Notably, the researchers reported that 63% of patients (n = 81) chose to continue using the doxepin rinse at the conclusion of the trial, with more patients in arm A indicating a desire to continue treatment than those in arm B. Of those who continued the treatment, 14 (17%) subsequently stopped, most often citing burning discomfort and increased drowsiness.

The authors noted that their research represents “the largest placebo-controlled trial to date specifically testing the efficacy of a rinse agent in controlling established mucositis pain and the only such trial with positive results.”

Cannabinoids may offer hope for patients with oral cancer pain


Even the strongest available pain medications are largely ineffective for many cancer patients, particularly those with oral cancers. One of the nation’s leading oral cancer treating clinicians, speaking at the American Pain Society’s annual meeting, said he believes that while prospects for major treatment advances remain bleak, a new cannabinoid-based medication may have some promise for providing meaningful pain relief.

Brian Schmidt, DDS, MD, PhD, professor, New York University College of Dentistry and School of Medicine, delivered the Global Year Against Pain Lecture and reported that today, more than 100 years since President Ulysses S. Grant died from oral cancer, there is only modest improvement in patient survival. Grant is the only American president to die from cancer.

“Oral cancer is one of the most painful and debilitating of all malignancies,” said Schmidt, “ and opioids, the strongest pain medications we have, are an imperfect solution. They become dramatically less effective as tolerance to these drugs develops.”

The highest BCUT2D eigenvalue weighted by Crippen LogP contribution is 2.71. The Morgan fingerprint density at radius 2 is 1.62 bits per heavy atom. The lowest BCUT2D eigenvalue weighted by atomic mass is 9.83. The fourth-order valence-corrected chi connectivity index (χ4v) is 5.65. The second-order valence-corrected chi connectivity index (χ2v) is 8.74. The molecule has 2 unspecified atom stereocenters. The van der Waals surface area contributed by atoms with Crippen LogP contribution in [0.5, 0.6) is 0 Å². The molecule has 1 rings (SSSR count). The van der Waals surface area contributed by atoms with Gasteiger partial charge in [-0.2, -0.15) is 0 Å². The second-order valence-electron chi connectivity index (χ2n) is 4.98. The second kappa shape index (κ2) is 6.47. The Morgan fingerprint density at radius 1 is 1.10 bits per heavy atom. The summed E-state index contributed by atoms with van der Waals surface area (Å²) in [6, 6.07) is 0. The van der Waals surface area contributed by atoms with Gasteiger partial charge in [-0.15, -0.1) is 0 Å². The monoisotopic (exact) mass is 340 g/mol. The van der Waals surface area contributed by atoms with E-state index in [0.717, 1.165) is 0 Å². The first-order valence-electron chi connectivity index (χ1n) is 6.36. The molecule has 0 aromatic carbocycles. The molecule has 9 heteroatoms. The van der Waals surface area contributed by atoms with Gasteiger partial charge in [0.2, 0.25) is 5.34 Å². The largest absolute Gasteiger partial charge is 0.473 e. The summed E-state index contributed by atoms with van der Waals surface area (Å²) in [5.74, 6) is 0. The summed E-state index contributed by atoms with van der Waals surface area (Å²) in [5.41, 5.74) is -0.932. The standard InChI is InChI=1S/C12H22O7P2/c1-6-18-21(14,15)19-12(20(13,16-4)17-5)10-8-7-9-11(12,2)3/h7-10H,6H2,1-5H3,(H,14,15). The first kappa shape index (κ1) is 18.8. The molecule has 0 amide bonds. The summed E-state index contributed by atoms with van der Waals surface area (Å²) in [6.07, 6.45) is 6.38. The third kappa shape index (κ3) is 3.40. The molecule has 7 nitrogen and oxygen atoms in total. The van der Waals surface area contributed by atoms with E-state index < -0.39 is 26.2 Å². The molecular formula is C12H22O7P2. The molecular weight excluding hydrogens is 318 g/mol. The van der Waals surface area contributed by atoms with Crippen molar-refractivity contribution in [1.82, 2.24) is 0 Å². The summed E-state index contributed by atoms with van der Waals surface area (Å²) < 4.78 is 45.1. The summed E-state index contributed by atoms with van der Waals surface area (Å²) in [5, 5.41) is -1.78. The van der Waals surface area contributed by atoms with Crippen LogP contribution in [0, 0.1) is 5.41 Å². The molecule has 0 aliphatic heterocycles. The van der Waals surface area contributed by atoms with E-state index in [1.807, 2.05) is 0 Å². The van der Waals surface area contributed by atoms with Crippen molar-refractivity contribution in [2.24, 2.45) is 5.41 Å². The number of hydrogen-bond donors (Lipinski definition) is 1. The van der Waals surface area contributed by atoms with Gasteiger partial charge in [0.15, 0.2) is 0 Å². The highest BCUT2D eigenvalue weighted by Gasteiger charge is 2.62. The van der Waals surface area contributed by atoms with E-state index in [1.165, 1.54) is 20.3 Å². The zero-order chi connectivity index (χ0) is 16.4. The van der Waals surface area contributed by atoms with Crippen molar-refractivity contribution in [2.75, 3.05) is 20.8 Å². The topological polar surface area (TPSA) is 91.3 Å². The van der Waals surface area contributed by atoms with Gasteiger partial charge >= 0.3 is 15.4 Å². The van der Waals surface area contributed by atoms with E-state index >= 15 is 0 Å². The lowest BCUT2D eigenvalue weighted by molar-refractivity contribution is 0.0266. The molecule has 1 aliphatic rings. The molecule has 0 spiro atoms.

Now considered to be the fastest increasing cancer in the United States, oral and oropharyngeal malignancies usually begin in the tongue. Human papillomavirus transmitted through oral sex, tobacco use and excessive alcohol consumption are the leading causes of this increase in oropharyngeal cancer. In the United States, some 43,000 new cases of oral cancer are diagnosed every year and the disease is more widespread worldwide with 640,000 new cases a year.

Schmidt said oral cancer patients often undergo multiple surgeries as tumors recur and also are treated with radiation and chemotherapy. The disease is difficult to diagnose at early stages and spreads quickly, leaving patients in gruesome pain and unable to speak or swallow. “Our inability to effectively treat oral cancer stems from lack of knowledge. We know that cancer pain is caused by a unique biological mechanism, but more research is needed to develop medications that are effective in treating oral cancer pain,” Schmidt said.